to open up access to the incumbent operator's network, through the imposition
of obligations to the latter, has achieved its objectives in that it helped
open up former State monopolies to competition in an efficient manner, which
stimulated investment and encouraged the development of innovative services.
However, this framework has also reached its limits: if it is well suited to
deal with existing monopolies, it does not prevent the creation of new local
monopolies, nor does it address the challenges affecting the whole industry
and possibly users. The so-called "symmetric" regulation is an effective
complementary tool and therefore a better articulation between symmetric and
asymmetric remedies should be considered.
Lastly, if creating incentives for investment and co-investment in new generation
access networks could involve taking into account a risk premium when setting
wholesale access prices, it must not lead to a reduction of access obligations.
The openness of access networks remains a fundamental prerequisite to healthy
competition, investment and innovation. Furthermore the definition of access
products, whether passive or active, depends on local or national circumstances,
and therefore falls within the remit of the national regulator.
* Making electronic communications regulation part of the "better
Ten years after it was first included in the framework, the current process
of notifying market analysis could be lightened by setting strong objectives
and clear rules at the European level, while giving national regulatory authorities
(NRAs) more flexibility to choose the appropriate remedies for national markets,
based on a common regulatory toolkit, in order to achieve the set objectives.
Now that a new round of massive investment is getting underway, concerns over
the predictability of remedies must be addressed.
NRAs could therefore continue to establish regulatory decisions adapted to
their own national circumstances, and favouring the development of the internal
market, while the European Commission would only need to monitor the progress
made on achieving connectivity objectives without necessarily having to examine
a priori each measure proposed by NRAs at the end of a market analysis exercise.
Regarding interconnection, the current framework for call termination regulation
could be streamlined through a more automatic symmetric regulation for maximum
termination rates, or be determined at the European level, while still being
based on cost-based models that reflect national market characteristics, developed
in tandem with NRAs.
Moreover, it is vital to ensure the predictability and consistency between
the evaluation that the Commission is likely to make of the ex ante regulatory
measures adopted by NRAs, on the one hand, and State aid on the other. Notification
of national programmes devoted to achieving connectivity objectives, and which
include both the award of State aid and ex ante measures, would pave the way
to better coordinated rollout policies. NRAs' role in implementing State aid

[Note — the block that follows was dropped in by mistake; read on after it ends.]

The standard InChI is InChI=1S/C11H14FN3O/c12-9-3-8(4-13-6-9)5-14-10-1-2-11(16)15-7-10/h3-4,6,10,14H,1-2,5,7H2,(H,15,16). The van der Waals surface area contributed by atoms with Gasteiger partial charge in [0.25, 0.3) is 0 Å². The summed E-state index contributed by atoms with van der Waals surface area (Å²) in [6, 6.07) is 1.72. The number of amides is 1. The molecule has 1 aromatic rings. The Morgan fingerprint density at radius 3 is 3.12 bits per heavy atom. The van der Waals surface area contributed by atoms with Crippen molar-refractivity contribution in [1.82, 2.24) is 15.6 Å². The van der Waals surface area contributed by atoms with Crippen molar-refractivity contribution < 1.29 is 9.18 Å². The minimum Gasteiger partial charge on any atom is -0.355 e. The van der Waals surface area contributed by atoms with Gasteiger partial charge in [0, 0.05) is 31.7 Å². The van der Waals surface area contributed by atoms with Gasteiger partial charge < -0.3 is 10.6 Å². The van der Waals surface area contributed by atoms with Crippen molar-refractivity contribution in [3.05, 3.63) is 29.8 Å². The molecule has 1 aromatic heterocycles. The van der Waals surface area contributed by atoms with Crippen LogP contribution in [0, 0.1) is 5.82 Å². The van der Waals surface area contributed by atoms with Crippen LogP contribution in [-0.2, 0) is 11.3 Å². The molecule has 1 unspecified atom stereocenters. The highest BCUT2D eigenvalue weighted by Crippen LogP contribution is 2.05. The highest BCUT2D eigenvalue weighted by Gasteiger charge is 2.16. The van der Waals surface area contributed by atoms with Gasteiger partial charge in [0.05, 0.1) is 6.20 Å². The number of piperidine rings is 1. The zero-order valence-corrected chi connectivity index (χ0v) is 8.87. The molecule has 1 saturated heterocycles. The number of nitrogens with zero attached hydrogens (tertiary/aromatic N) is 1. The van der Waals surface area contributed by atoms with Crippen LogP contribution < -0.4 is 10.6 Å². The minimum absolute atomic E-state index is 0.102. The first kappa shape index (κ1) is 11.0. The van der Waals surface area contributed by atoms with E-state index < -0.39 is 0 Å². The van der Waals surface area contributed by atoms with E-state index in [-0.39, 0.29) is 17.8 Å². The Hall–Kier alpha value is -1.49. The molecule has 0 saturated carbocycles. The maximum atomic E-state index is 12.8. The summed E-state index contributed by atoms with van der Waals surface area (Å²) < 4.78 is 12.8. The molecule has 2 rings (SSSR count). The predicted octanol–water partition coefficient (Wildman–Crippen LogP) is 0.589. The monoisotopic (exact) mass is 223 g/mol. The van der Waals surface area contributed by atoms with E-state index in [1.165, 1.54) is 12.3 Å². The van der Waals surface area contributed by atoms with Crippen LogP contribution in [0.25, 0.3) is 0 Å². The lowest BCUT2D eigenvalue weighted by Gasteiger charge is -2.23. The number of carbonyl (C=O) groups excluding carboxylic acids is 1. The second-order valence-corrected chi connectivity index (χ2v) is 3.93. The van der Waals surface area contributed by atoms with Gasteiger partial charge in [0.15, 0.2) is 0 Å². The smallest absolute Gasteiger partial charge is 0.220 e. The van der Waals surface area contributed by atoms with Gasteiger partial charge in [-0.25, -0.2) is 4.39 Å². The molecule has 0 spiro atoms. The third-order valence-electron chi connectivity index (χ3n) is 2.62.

also needs to be better defined, particularly as NRAs have the required expertise
when it comes to determining the parts of the country where State involvement
may prove indispensable, along with the power to impose access to all networks,
and to lay down the technical and economic terms and conditions of this access,
regardless of whether the networks are deployed through private or public-sector
This quest for optimised procedures makes it possible to take better account
of the local nature of the networks to be regulated, and the global and symmetric
nature of interconnection. This will also enable NRAs, BEREC and the European
Commission to allocate their resources to essential tasks that require strong
coordination in Europe, such as regulating digital services.
* Guaranteeing universal access to electronic communications
A safety net such as the universal service must continue to exist to ensure
the rapid supply of access at a fixed location to essential services of the
digital society without impeding market dynamics. When it comes to the rollout
of new networks, the universal service must not replace other possible mechanisms,
such as national superfast broadband rollout plans based on a long-term industrial
policy or coverage obligations listed in mobile licences. In addition, measures
in support of users with disabilities should be required from all operators
and not just the universal service provider, as part of a symmetric approach
and in compliance with the principle of proportionality.
* Strengthening BEREC's ability to contribute to the smooth functioning
of the digital internal market
As regards the future governance of BEREC, ARCEP believes that a structure
that can guarantee both that the consideration of local circumstances and the
independence of NRAs should be maintained. These are the cornerstones of European
electronic communications regulation. The work of coordinating regulation at
the European level must continue to be rooted in NRAs' expertise and practices.
Their expertise and participation in BEREC's work have indeed enabled the Body
to make a useful contribution, through its analyses, reports, positions and
opinions, to the proper application of the regulatory framework, and the establishment
of the electronic communications internal market.
In the future, BEREC's involvement could extend to the analysis of problems
and possible solutions that should precede the European Commission's legislative
initiatives. BEREC could also be able to contribute to defining the tools that
will enable better spectrum management, as well as to drafting and implementing
the European regulation regarding some digital services. BEREC may need to be
given greater means of action in order to ensure that the accomplishment of
the future framework's objectives.